As a pyro, a creative, and an automotive photographer I consistently have the urge to combine the 3 qualities into a single photo. As I've always believed, the more fire, the rarer the car, the crazier the location; the better the result. This purely passion project was the true test of this theory.
Whether I'm traveling the world and discovering beautiful architecture, watching the newest Netflix series, or just browsing the internet; there's always a part of my brain dedicated to working out how I can implement inspiration gifted from any of the above to a car shoot. From a recent post on the LiveClass Commune Facebook group an old (2008) BMW commercial was shared by Tony Harmer where a very brief 2 second scene aggressively activated that inspiration for a car shoot.
See the video below, where the director shot fire down a large tube to imitate combustion within the engine.
Instantly I knew what had to be done. Why not add a flat surface within a large tube, recreating the shape of a life-size road tunnel and then proceed to shoot fire down that? Using a dark colored tube and a black "road surface" in the tube, I could simply pull the very real fire from that image, and insert it into an actual photo I took of a real road tunnel. Boom, massive fire running through a tunnel without breaking international law!
Step 1: The first step was to find the right car to use for this newfound concept. In a moment of serendipity the very next day my friend Supercar Blondie asked me to join her on a shoot with a very special car. An all carbon Lamborghini Veneno Roadster with a $12,000,000 price tag and extremely limited access. Once I saw the car, I found the best angle for this concept; keeping in mind I needed the car driving towards camera, away from the tunnel fire. I also kept in mind the positioning of the car in the frame, allowing proper space for all the action going on in the tunnel to have importance within the final frame.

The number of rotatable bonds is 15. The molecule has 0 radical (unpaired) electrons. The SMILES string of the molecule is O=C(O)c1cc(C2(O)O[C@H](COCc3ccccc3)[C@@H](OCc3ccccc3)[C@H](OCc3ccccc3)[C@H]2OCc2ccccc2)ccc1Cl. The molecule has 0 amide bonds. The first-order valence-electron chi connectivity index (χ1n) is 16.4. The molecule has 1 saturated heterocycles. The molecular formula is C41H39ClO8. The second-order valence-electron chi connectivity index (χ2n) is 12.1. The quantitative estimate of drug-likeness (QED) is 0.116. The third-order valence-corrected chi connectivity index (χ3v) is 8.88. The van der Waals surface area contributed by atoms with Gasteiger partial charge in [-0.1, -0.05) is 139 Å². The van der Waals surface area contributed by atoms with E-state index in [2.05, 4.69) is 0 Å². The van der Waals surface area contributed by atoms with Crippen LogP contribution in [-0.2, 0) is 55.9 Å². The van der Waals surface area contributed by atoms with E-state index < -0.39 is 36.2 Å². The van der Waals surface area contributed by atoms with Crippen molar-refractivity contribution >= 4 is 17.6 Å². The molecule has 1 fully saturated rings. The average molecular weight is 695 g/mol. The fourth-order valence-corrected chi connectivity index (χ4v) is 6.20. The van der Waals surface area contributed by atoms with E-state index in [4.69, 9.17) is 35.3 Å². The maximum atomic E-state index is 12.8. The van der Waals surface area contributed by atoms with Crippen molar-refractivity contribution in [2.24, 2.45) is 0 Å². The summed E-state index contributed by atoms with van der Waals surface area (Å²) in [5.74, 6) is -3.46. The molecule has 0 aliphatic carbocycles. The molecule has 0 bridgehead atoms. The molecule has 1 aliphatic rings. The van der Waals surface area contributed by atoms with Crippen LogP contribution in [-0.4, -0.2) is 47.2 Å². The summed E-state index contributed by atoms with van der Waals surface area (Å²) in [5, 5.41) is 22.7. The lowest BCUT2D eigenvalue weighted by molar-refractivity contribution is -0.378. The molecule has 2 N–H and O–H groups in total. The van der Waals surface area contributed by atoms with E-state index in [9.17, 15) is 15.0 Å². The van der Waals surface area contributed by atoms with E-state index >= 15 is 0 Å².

Step 2: Finding a large enough tube to insert a flat surface and still have room to stick in my Sony A7R3 and 24-105 F/4L lens. A quick trip to the Al Quoz district in Dubai I found an aptly named "Pipe Store" where I bought and had modified a 10" PVC pipe in a dark gray color (to resemble the concrete color of the tunnel walls).
Step 3: I needed the flat surface to insert into the PVC pipe that would replicate the "road" of the tunnel. I went down the street to a lumber supply store to get an 1/2" thick board measured and cut to fit within the center of my new 10" PVC pipe. I also bought a can of matte black paint to paint this board.
Step 4: I needed to paint this board black so that when the fire was shot coming through the pipe, the real reflection of the fire would be the only thing that shows up in the photo. This allows me to pull the fire reflection and insert it on top of the REAL road of the road tunnel I would plan to shoot later.
Step 5: Once my mini tunnel was constructed and completed, I needed my fire source. I used a can of brake parts cleaner and a grill lighter. I first tested it in open air, to see what the ideal lighter/spray distance was so I wouldn't turn my Sony into a Toasty.
Step 6: All the parts were in play and motion, I setup my mini tunnel on a mega tire and positioned my Sony A7R3 with 24-105 F/4L lens. I made sure my camera framing matched the angle I shot the Lamborghini Veneno, which is very important, as I would then need to use the exact same angle when I go to shoot the real road tunnel.
Step 7: I had a friend assist in triggering the camera during a dozen or so flame blasts through the pipe towards my camera. With a shutter speed of 1/500 it really took several attempts to get the right frames that I felt happy with.
Step 8: Tunnel time. I had to find a tunnel with the same half circle shape here in the United Arab Emirates. Unfortunately not as convenient as I hoped, many of the tunnels here are the shape of a rectangle, and are extremely busy all times of the day and night. My friend Lamar Ellison shared with me the location of a tunnel between Sharjah and Khor Fakkan. It was a 3 hour drive, and at midnight, but it proved to be the PERFECT fit.
This was by far one of the most work intensive personal projects I've ever done, but it thoroughly satisfied my pyro and creative needs! I took all of the above elements, and after around 4 hours in Photoshop arrived to the final result below. Be sure to check out LiveClass 06 // The Secret Sauce, where I will go through this Photoshop file and several others to reveal many of the specific tricks and techniques I use to get that extra eye-catching pop.